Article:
7 Leadership Mistakes to Avoid in 2016—a Forbes article review

Just as most of us do at the beginning of the New Year company leaders, take a look back at the year just completed and forward to the happenings of the New Year.  They make resolutions for the positive things they want to change or accomplish in the year ahead.

A forbes.com article from January 7, 2016, by David Sturt and Todd Nordstrom entitled 7 Leadership Mistakes to Avoid in 2016”, has put a refreshing spin on the idea of resolutions. I really like their approach of breaking bad habits instead of making “to do” resolutions.  It is almost like going through the back door to achieve what you want by not doing what is not working well.  Thinking this through, it is like putting the major resolution or goal out there and then asking:

“What barriers have been in my way of achieving this in the past?”

“Where do I need to get out of my own way?”

The article has 7 suggestions to think about that may answer these questions.

  1. Only focusing on the big picture.

Great leaders are charged with seeing and communicating the big picture. However they sometimes fail to outline small goals for their people to achieve along the way.  Most great leaders are in that position because they can see out 10, 15 or even 20 years. It is a gift that comes with being visionary leader.  Most of us are not capable of clear vision anywhere near that far!  Because it is the nature of this leader to see out that far they can have trouble seeing the smaller goals that need to be met.  This is crucial for everyone to understand how to get to the bigger vision.  It all has to fit together like pieces of a jigsaw puzzle.

Commit this year to looking at the pieces of the puzzle that make up the whole.

  1. Not Delegating the work

As the article states this one is a common problem for many leaders.  It just seems easier and faster to do it themselves.  However, as Patrick Lencioni teaches us, this can really undermine trust—the employees themselves to not feel trusted and so do not reciprocate that trust.  In addition, for succession planning the up and coming leaders must learn.  Their growth comes from building one success on top of another and prepares them to help grow the company.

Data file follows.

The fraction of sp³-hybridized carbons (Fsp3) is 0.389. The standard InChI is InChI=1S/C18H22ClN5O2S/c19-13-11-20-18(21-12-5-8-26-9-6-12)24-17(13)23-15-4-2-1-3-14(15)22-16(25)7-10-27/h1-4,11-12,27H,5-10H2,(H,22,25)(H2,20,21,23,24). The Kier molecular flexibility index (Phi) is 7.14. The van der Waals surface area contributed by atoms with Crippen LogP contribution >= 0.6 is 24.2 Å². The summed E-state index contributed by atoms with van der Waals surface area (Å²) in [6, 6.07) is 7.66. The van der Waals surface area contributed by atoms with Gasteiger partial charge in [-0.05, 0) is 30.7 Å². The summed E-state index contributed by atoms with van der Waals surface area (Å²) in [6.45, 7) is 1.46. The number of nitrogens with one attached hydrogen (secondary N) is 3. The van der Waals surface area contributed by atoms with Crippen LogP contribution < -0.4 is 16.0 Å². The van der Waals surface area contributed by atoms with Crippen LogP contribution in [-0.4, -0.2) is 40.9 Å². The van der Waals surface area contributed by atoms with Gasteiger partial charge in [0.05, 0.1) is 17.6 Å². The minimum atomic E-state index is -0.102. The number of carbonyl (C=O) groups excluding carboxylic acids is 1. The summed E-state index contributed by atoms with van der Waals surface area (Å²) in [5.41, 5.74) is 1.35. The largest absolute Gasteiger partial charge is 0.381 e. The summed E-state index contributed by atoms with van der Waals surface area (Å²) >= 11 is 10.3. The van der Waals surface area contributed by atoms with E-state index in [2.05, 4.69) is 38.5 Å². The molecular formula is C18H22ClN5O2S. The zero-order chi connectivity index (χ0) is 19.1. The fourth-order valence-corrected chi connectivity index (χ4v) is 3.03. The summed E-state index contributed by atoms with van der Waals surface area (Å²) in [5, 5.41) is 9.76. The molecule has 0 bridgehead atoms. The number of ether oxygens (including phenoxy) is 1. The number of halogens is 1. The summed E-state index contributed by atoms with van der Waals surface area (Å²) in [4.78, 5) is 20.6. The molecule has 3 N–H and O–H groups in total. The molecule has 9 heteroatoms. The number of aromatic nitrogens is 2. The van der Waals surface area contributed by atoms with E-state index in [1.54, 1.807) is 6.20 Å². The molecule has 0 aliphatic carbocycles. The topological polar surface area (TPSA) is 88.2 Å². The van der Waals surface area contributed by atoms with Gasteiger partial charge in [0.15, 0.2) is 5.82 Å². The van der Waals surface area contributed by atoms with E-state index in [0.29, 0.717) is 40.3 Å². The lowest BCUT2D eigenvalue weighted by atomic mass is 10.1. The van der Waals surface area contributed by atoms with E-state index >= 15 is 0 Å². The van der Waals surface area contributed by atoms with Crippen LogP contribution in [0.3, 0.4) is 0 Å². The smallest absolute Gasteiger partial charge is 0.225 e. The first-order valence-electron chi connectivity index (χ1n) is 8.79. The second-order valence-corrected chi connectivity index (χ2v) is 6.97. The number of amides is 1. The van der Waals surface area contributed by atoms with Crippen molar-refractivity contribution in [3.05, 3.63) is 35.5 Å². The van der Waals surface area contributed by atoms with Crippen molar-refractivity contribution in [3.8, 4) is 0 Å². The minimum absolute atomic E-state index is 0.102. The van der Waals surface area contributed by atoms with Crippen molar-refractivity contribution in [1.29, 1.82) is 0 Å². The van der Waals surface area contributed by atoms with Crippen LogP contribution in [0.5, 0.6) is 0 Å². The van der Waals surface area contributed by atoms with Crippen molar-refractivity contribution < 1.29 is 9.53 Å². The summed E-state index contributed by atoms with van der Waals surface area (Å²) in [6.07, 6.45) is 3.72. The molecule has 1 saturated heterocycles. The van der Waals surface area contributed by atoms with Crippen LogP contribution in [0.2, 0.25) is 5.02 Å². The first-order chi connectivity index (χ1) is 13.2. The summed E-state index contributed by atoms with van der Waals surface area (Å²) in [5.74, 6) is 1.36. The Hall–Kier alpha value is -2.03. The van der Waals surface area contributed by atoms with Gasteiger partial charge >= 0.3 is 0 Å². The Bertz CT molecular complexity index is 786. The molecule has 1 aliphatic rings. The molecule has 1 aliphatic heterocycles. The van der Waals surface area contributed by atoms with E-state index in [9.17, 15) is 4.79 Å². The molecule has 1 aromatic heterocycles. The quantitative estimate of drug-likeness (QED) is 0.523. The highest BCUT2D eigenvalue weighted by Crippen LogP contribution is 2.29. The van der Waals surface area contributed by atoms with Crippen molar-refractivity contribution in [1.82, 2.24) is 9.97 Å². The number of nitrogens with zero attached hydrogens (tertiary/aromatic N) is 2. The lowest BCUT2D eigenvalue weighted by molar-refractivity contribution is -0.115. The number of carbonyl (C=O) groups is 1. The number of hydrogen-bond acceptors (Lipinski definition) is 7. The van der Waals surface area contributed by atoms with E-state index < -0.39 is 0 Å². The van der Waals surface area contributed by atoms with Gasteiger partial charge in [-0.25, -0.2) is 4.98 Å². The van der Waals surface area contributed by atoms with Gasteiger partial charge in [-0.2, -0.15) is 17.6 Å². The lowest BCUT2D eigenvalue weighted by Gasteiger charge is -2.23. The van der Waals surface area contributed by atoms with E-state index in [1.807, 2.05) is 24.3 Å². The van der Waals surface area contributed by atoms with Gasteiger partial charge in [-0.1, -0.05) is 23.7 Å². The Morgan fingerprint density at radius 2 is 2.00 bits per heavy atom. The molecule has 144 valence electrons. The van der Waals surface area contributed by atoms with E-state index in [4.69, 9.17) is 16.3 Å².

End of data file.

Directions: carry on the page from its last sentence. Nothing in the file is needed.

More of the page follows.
I have also found that there are times when a member of the staff has vital information or a great solution yet has never been asked or does not want to go against his or her superiors. Commit this year to growing your staff and the company through appropriate delegation.

  1. Failing to applaud small wins

If every big win is an accumulation of many smaller wins how do we keep on top of all of this?  As suggested in the article, keeping a stack of cards handy to record these in the moment is a big help.  Adding to this a working file for each staff member and project lets you record in real time what will really help you later.  Applaud the small wins in real time and file them in the working files.  When it comes to performance review time you already have your time-stamped documentation!  This working file is not only for the wins but for the less positive things that need to be remembered but are not serious enough individually to make it to the personnel file.  You will love yourself at the performance management review!  By the way, sometimes ask the staff how they would like to celebrate! Commit this year to celebration as a way of life.

  1. Communicating poorly

We all know business communication is one of the most consistent issues in company management.  There are many ways to improve your communication skills–and first you have to recognize there is one.  To see this look at your results.  If there are common threads among the issues look for the root cause—many times you find it has been lack of successful communication.  There are a couple of things to remind you of here: